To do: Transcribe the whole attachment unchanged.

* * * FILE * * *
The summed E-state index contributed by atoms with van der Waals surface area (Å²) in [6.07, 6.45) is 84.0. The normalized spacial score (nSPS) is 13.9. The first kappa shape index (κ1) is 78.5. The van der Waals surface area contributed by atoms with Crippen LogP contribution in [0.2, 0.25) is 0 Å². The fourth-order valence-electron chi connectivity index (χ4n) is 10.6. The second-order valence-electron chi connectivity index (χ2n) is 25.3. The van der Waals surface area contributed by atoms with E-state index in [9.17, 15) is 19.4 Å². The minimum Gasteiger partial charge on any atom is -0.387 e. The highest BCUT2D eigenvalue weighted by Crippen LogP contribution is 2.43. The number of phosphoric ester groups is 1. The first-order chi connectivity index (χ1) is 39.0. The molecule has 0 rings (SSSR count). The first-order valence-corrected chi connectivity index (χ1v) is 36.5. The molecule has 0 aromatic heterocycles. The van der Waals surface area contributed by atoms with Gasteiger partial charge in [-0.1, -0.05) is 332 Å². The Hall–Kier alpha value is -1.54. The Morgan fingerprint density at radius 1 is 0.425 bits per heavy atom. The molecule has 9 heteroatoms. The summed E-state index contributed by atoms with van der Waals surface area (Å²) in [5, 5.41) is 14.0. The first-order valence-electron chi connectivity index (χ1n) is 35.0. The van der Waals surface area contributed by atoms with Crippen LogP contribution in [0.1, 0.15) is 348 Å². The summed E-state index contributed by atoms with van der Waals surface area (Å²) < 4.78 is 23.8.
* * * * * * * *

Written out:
The summed E-state index contributed by atoms with van der Waals surface area (Å²) in [6.07, 6.45) is 84.0. The normalized spacial score (nSPS) is 13.9. The first kappa shape index (κ1) is 78.5. The van der Waals surface area contributed by atoms with Crippen LogP contribution in [0.2, 0.25) is 0 Å². The fourth-order valence-electron chi connectivity index (χ4n) is 10.6. The second-order valence-electron chi connectivity index (χ2n) is 25.3. The van der Waals surface area contributed by atoms with E-state index in [9.17, 15) is 19.4 Å². The minimum Gasteiger partial charge on any atom is -0.387 e. The highest BCUT2D eigenvalue weighted by Crippen LogP contribution is 2.43. The number of phosphoric ester groups is 1. The first-order chi connectivity index (χ1) is 39.0. The molecule has 0 rings (SSSR count). The first-order valence-corrected chi connectivity index (χ1v) is 36.5. The molecule has 0 aromatic heterocycles. The van der Waals surface area contributed by atoms with Gasteiger partial charge in [-0.1, -0.05) is 332 Å². The Hall–Kier alpha value is -1.54. The Morgan fingerprint density at radius 1 is 0.425 bits per heavy atom. The molecule has 9 heteroatoms. The summed E-state index contributed by atoms with van der Waals surface area (Å²) in [5, 5.41) is 14.0. The first-order valence-electron chi connectivity index (χ1n) is 35.0. The van der Waals surface area contributed by atoms with Crippen LogP contribution in [0.1, 0.15) is 348 Å². The summed E-state index contributed by atoms with van der Waals surface area (Å²) < 4.78 is 23.8.